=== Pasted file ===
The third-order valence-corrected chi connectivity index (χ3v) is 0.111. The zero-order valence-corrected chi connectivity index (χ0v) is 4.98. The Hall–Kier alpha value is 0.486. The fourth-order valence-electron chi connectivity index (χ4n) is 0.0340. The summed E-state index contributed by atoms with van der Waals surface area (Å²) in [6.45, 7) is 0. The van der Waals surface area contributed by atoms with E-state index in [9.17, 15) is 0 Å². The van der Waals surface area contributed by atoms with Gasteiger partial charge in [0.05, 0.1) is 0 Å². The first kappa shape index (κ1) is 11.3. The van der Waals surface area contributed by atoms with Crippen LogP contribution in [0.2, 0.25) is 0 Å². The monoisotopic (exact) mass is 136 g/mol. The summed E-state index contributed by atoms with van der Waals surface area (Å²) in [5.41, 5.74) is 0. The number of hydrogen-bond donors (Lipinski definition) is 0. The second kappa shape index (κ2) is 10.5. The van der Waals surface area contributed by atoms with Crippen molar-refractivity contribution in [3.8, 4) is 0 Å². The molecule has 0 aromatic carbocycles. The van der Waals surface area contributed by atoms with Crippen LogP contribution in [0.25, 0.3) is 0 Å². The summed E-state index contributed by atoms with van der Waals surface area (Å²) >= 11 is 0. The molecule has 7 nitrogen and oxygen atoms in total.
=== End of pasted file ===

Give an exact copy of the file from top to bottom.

The third-order valence-corrected chi connectivity index (χ3v) is 0.111. The zero-order valence-corrected chi connectivity index (χ0v) is 4.98. The Hall–Kier alpha value is 0.486. The fourth-order valence-electron chi connectivity index (χ4n) is 0.0340. The summed E-state index contributed by atoms with van der Waals surface area (Å²) in [6.45, 7) is 0. The van der Waals surface area contributed by atoms with E-state index in [9.17, 15) is 0 Å². The van der Waals surface area contributed by atoms with Gasteiger partial charge in [0.05, 0.1) is 0 Å². The first kappa shape index (κ1) is 11.3. The van der Waals surface area contributed by atoms with Crippen LogP contribution in [0.2, 0.25) is 0 Å². The monoisotopic (exact) mass is 136 g/mol. The summed E-state index contributed by atoms with van der Waals surface area (Å²) in [5.41, 5.74) is 0. The number of hydrogen-bond donors (Lipinski definition) is 0. The second kappa shape index (κ2) is 10.5. The van der Waals surface area contributed by atoms with Crippen molar-refractivity contribution in [3.8, 4) is 0 Å². The molecule has 0 aromatic carbocycles. The van der Waals surface area contributed by atoms with Crippen LogP contribution in [0.25, 0.3) is 0 Å². The summed E-state index contributed by atoms with van der Waals surface area (Å²) >= 11 is 0. The molecule has 7 nitrogen and oxygen atoms in total.